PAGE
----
First, being American, I enjoyed the European flavor of words like “telly,” “merits,” “mum,” and “skive.” Words I don’t run across often outside of Harry Potter and old James Herriot tales. My favorite cultural discrepancy, however, was when the boys compliment a young lady (insincerely, of course)by saying she looks like a million pounds. (Think money, Yanks.) And this made her happy! Across the pond, you tell a girl she looks a million pounds and she’ll clock you right back into Europe!

I have no argument with Mr. Elvar’s writing abilities. While his plot isn’t exactly jammed full of fast-paced action, he drives it along with masterful dialogue.   And with colorful word choices like “bunging,” “sidling,” and–love this one–“ghastly.” His writing never dallies, never grows stagnant. Also, he treats us to a bit of tasty foreshadowing.

We get the whole gamut of low class meets high class, girls against boys, brothers versus sisters, students against parents, and children in conflict with parents. He does a nice job of working out differences between the local fellows and the boy from the next school over and imparts a few moral lessons along the way. And with poignant irony, our four heroes dodge cookery class by implementing a plan that requires sewing!

What really makes this story a winner, however, is Mr. Elvar’s ever-present wit. He makes very effective use of repetition to drive home his humor. Consider the following example: “One thing they had discovered long ago was the staff intelligence network. Another thing they had discovered long ago was a healthy respect for it.” The book is also smash full of droll one-liners like, “It’s a lousy job having a sister, but somebody’s got to do it.” And kids, in particular, will appreciate the creative nicknames the boys come up with for their less-than-appreciated teachers.

Overall, even though it’s not my style, I’d have to say kudos, Mr. Elvar!

Ratburger Salad is available at Smashwords.com.

eBook File Formats

During the last few years, ebooks sales have been on the rise.  This is true in part because downloads are far cheaper to produce than print editions, therefore, they are priced much lower.  But ebooks are also gaining popularity because of the variety of apps and devices available on which to read them.  And each device requires a different ebook format – many of which are available on Smashwords.com, an online ebook retailer and distributor.

I published on Smashwords and had a whale of a time trying to figure out which format matched which ereader, because I couldn’t find a succinct list.  I suspect there are others out there interested in producing or downloading ebooks who are having the same difficulty, so I will attempt to clarify what I have learned based on the formats offered by Smashwords.  I’m sure this list will not be exhaustive, so feel free to comment.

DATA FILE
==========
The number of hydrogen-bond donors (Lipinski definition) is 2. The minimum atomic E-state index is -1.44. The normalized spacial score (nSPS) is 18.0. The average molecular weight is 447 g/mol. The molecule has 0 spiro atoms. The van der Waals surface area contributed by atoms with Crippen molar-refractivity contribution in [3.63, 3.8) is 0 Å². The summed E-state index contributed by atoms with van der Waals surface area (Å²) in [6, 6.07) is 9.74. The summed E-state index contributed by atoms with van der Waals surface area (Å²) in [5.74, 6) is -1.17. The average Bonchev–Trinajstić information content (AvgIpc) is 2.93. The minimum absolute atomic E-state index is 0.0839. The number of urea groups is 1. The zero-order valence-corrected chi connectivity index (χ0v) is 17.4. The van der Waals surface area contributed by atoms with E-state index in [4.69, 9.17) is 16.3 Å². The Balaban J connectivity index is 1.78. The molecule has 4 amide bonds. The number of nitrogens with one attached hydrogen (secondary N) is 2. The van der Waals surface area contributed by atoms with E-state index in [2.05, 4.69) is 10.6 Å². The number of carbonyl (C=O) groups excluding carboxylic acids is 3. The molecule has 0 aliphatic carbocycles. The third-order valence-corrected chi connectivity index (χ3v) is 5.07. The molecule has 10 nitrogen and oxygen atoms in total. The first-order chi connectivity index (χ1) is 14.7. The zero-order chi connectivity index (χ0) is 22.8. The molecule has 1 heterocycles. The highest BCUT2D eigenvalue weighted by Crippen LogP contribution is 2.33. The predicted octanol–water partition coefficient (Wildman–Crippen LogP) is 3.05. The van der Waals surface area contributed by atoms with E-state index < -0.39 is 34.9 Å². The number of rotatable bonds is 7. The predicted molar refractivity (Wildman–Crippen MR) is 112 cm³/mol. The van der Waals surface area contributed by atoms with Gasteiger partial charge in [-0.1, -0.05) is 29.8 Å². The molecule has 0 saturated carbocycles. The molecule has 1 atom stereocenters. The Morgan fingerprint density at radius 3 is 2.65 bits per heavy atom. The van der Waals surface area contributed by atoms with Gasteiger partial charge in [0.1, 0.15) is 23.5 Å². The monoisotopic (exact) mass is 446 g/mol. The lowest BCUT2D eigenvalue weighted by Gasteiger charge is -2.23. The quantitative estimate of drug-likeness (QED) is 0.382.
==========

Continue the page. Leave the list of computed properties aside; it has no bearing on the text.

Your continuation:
The EPUB format seems to be the most widely used.  It is compatible with the Barnes and Noble Nook; the Apple iPad; iPhone and iPod Touch; the Bookeen Cybook Opus; Sony Readers; the Bookworm Online ePub eBook Reader, a free online platform usable with any web browser;  the Kobo eReader; the Elonex eReader; iRiver Touch eReader; and the BeBook readers.  Apps include: ibisReader; Aldiko for Android devices; Stanza, for Windows, Mac, and the iPhone; Book Glutton: The Unbound Reader, for any computer with an internet connection; FBReader for many devices; Calibre; and Azarti.

MOBI for the Kindle and the MobiPocket Reader.

PDB for Palm reading devices.

LRF for older Sony Readers.

Besides the above, Smashwords makes available several formats compatible with most computers, including PDF, RFT and Plain text, as well as HTML and Javascript for online viewing over most web browsers.

If you have any of the above-mentioned devices or even a laptop or desktop, you can download ebooks from Smashwords.  You’ll find thousands of categorized books generally priced at $3.00 or less.  Many are FREE!  All you have to do to start reading is sign up for a free account.  And once you purchase an ebook, you can download it as many times as you like, in multiple formats.

If you don’t have any of the fancy apps or devices but can view from a computer, I’d recommend the easily-readable PDF version.  If you have a computer with a web browser, JavaScript is nice, too.  DON’T order Plain text or HTML; they lack formatting.  And RTF doesn’t seem to transfer complete formatting during conversion, so steer away if possible.

So, now you’re armed and dangerous.  Log on to Smashwords and start your ebook library today!

Messenger, by Lois Lowry, Book Review

messengerI did not like this book. It felt dark, unfamiliar and unkind. For such is the world Ms. Lowry created within it. Yet, I could not put it down. It was magnificently crafted, with the beauty and imagery and suspense she is well-known for. And among the dark, tangled evil dwells honor, and compassion, and sacrifice, and a longing for – a desperate attempt at – redemption. So, though I did not care for this futuristic world, I would give my definite recommendation on the strength of Ms. Lowry’s craft.

Messenger is the third in the trilogy that begins with the Newberry-winning story, The Giver. I have read The Giver (and would recommend it), though it too feels dark and hopeless, but I have not read the book in between, Gathering Blue. So I am certain I have missed a great deal. But what Ms. Lowry does, both in The Giver and in Messenger, is stress the importance of goodness and morality by creating a need for it. In her alternate world, she starkly reveals the reality of both in our own world, and she encourages her readers to strive toward making our world a better place.

There is vagueness to Ms. Lowry’s story, or perhaps it is an openness, that allows the reader to bring their own experience to it. She leaves much undefined, so her readers can draw their own conclusions. What is the dark evil that is creeping into the forest? What does Matty’s sacrifice accomplish? As a Christian, I can plug in many of my own beliefs and find a beautiful messiah story within the pages. A survivor of World War II might see the darkness of Nazi Germany and the ultimate victory of the Allied Forces. Others will bring their own stories to it. What Ms. Lowry has done is given us a bittersweet story of triumph with a high cost. You really ought to read it.

My reviews:

Book one: The Giver
Book two: Gathering Blue
And there’s now a Book four: Son